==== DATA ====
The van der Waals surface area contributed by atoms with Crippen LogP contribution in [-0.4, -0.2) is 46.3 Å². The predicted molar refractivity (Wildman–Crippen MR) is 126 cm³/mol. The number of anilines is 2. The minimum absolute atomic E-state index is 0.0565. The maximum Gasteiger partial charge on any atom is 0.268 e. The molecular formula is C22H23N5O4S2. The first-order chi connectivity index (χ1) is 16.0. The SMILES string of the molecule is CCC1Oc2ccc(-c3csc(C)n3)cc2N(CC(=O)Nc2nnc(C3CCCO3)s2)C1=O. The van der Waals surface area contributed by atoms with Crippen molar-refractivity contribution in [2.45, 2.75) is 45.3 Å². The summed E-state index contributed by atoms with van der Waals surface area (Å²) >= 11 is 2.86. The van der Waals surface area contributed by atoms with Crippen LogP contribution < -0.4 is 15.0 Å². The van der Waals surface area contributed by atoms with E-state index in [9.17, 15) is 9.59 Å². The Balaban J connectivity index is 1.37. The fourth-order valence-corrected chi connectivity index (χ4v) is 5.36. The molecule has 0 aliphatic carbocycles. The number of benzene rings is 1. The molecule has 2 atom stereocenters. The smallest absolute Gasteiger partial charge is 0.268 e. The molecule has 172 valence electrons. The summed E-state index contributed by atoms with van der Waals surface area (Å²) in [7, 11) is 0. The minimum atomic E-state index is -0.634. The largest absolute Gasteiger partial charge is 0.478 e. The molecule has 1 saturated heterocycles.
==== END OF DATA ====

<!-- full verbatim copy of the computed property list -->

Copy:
The van der Waals surface area contributed by atoms with Crippen LogP contribution in [-0.4, -0.2) is 46.3 Å². The predicted molar refractivity (Wildman–Crippen MR) is 126 cm³/mol. The number of anilines is 2. The minimum absolute atomic E-state index is 0.0565. The maximum Gasteiger partial charge on any atom is 0.268 e. The molecular formula is C22H23N5O4S2. The first-order chi connectivity index (χ1) is 16.0. The SMILES string of the molecule is CCC1Oc2ccc(-c3csc(C)n3)cc2N(CC(=O)Nc2nnc(C3CCCO3)s2)C1=O. The van der Waals surface area contributed by atoms with Crippen molar-refractivity contribution in [2.45, 2.75) is 45.3 Å². The summed E-state index contributed by atoms with van der Waals surface area (Å²) >= 11 is 2.86. The van der Waals surface area contributed by atoms with Crippen LogP contribution < -0.4 is 15.0 Å². The van der Waals surface area contributed by atoms with E-state index in [9.17, 15) is 9.59 Å². The Balaban J connectivity index is 1.37. The fourth-order valence-corrected chi connectivity index (χ4v) is 5.36. The molecule has 0 aliphatic carbocycles. The number of benzene rings is 1. The molecule has 2 atom stereocenters. The smallest absolute Gasteiger partial charge is 0.268 e. The molecule has 172 valence electrons. The summed E-state index contributed by atoms with van der Waals surface area (Å²) in [7, 11) is 0. The minimum atomic E-state index is -0.634. The largest absolute Gasteiger partial charge is 0.478 e. The molecule has 1 saturated heterocycles.